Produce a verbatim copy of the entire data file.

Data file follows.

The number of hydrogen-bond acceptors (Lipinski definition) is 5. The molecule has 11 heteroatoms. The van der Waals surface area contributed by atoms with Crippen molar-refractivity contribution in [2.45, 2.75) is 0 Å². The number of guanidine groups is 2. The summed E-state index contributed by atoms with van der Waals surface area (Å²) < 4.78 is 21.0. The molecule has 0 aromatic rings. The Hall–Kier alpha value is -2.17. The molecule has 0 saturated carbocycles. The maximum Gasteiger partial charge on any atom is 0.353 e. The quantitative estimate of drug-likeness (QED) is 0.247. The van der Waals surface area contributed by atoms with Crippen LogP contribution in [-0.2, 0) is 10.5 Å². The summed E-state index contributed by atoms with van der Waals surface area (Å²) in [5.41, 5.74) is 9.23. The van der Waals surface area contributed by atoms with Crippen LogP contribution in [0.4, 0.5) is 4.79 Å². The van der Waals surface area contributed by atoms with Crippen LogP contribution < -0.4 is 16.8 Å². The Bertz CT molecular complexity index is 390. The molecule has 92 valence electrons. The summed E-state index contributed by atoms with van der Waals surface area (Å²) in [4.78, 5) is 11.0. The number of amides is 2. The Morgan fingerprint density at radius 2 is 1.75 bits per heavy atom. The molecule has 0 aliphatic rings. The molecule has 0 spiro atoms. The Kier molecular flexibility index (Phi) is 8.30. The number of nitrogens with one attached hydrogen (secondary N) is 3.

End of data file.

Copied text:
The number of hydrogen-bond acceptors (Lipinski definition) is 5. The molecule has 11 heteroatoms. The van der Waals surface area contributed by atoms with Crippen molar-refractivity contribution in [2.45, 2.75) is 0 Å². The number of guanidine groups is 2. The summed E-state index contributed by atoms with van der Waals surface area (Å²) < 4.78 is 21.0. The molecule has 0 aromatic rings. The Hall–Kier alpha value is -2.17. The molecule has 0 saturated carbocycles. The maximum Gasteiger partial charge on any atom is 0.353 e. The quantitative estimate of drug-likeness (QED) is 0.247. The van der Waals surface area contributed by atoms with Crippen LogP contribution in [-0.2, 0) is 10.5 Å². The summed E-state index contributed by atoms with van der Waals surface area (Å²) in [5.41, 5.74) is 9.23. The van der Waals surface area contributed by atoms with Crippen LogP contribution in [0.4, 0.5) is 4.79 Å². The van der Waals surface area contributed by atoms with Crippen LogP contribution < -0.4 is 16.8 Å². The Bertz CT molecular complexity index is 390. The molecule has 92 valence electrons. The summed E-state index contributed by atoms with van der Waals surface area (Å²) in [4.78, 5) is 11.0. The number of amides is 2. The Morgan fingerprint density at radius 2 is 1.75 bits per heavy atom. The molecule has 0 aliphatic rings. The molecule has 0 spiro atoms. The Kier molecular flexibility index (Phi) is 8.30. The number of nitrogens with one attached hydrogen (secondary N) is 3.